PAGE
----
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Soccer Rules Changes 1580-2000


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Question Number: 35072

Mechanics 8/19/2023

RE: Pro Other

Efstathios Avgoustiniatos of Houston, TX United States asks...

This question is a follow up to question 33791

Assume VAR and a rebound by the offending player. If leaning in did not constitute encroachment, then, in a similar situation of a foul kick, a player could jump ahead and while still in the air block a foul kick cutting the required distance in half (all these rules are related to the distance from the ball when the kick is taken). Reason dictates that stepping in is NOT a requirement for encroachment.

Answer provided by Referee Peter Grove

Hi Efstathios,
I'm sorry but I'm not sure I understand the reference to jumping ahead and cutting the distance in half for a foul (free?) kick. The distance required for a free kick is ten yards and I rather doubt that a single "jump" would halve that distance but if, by using any means, a player had moved their whole body (including the feet) precipitously forward to five yards away in order to block a free kick, I don't think a referee is going to accept that.

However I don't believe you can draw a real, meaningful comparison between physically blocking a free kick and encroachment into the penalty area at a penalty kick (PK). These are totally different parts of the law and a player encroaching into the penalty area is not trying to block the kick.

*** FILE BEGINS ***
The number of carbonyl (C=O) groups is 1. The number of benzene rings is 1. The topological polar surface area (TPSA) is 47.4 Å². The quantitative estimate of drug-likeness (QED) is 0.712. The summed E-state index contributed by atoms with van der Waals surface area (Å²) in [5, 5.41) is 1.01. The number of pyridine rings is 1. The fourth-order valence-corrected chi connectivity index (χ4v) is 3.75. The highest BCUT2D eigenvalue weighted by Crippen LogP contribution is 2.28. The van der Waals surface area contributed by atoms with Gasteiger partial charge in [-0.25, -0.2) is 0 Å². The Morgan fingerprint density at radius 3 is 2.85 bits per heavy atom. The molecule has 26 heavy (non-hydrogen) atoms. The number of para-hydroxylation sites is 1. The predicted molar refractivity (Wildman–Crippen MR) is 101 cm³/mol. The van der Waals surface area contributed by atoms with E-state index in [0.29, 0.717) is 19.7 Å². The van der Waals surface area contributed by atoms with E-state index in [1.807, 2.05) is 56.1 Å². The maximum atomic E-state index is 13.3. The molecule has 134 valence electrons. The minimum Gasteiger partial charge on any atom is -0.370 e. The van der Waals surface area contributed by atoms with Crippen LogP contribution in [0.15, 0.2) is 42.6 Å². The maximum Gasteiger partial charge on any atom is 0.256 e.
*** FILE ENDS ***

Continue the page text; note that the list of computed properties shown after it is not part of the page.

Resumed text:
Although I would say that if a player encroached by five yards at a PK and then became involved in the way specified in the law, that would certainly be called with VAR and hopefully even without.



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Answer provided by Referee Joe McHugh

Hi Efstathios
Thanks for the question.

VAR has a unique set of instructions in what can be done to assist a referee in officiating a game. Match officials make hundreds of decisions in every match, including decisions that an offence has not occurred. It would be impossible, without completely changing soccer, to review every decision.

So encroachment at a free kick would not be reviewed while encroachment at a penalty kick that has a clear impact on the outcome will be reviewed.

Law 13 and 14 set out what constitutes an offence and a referee has to decide to use VAR to correct clear errors and for missed serious incidents in defined match-changing decisions. Encroachment at a free kick would not be one of those and it is left to the referee to make the onfield call only.



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